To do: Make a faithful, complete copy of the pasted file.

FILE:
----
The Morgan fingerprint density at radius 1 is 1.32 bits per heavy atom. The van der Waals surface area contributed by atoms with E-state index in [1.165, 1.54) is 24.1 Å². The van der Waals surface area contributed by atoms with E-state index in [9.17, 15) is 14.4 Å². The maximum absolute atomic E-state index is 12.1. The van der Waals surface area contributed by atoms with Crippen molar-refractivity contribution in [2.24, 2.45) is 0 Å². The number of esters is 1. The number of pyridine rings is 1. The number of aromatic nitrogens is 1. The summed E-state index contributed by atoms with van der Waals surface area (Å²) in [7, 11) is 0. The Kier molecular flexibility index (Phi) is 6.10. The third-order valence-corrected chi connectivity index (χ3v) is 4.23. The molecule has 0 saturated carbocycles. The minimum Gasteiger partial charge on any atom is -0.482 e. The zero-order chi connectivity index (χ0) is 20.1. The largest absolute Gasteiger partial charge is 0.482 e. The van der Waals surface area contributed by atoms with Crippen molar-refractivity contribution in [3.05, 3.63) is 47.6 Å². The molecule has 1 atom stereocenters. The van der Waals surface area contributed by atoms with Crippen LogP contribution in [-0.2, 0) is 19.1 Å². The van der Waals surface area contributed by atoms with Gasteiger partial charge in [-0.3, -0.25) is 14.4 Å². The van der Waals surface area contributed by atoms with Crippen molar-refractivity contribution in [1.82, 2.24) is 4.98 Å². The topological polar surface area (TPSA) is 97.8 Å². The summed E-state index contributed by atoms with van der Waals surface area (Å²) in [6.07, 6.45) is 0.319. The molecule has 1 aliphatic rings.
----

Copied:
The Morgan fingerprint density at radius 1 is 1.32 bits per heavy atom. The van der Waals surface area contributed by atoms with E-state index in [1.165, 1.54) is 24.1 Å². The van der Waals surface area contributed by atoms with E-state index in [9.17, 15) is 14.4 Å². The maximum absolute atomic E-state index is 12.1. The van der Waals surface area contributed by atoms with Crippen molar-refractivity contribution in [2.24, 2.45) is 0 Å². The number of esters is 1. The number of pyridine rings is 1. The number of aromatic nitrogens is 1. The summed E-state index contributed by atoms with van der Waals surface area (Å²) in [7, 11) is 0. The Kier molecular flexibility index (Phi) is 6.10. The third-order valence-corrected chi connectivity index (χ3v) is 4.23. The molecule has 0 saturated carbocycles. The minimum Gasteiger partial charge on any atom is -0.482 e. The zero-order chi connectivity index (χ0) is 20.1. The largest absolute Gasteiger partial charge is 0.482 e. The van der Waals surface area contributed by atoms with Crippen molar-refractivity contribution in [3.05, 3.63) is 47.6 Å². The molecule has 1 atom stereocenters. The van der Waals surface area contributed by atoms with Crippen LogP contribution in [-0.2, 0) is 19.1 Å². The van der Waals surface area contributed by atoms with Gasteiger partial charge in [-0.3, -0.25) is 14.4 Å². The van der Waals surface area contributed by atoms with Crippen molar-refractivity contribution in [1.82, 2.24) is 4.98 Å². The topological polar surface area (TPSA) is 97.8 Å². The summed E-state index contributed by atoms with van der Waals surface area (Å²) in [6.07, 6.45) is 0.319. The molecule has 1 aliphatic rings.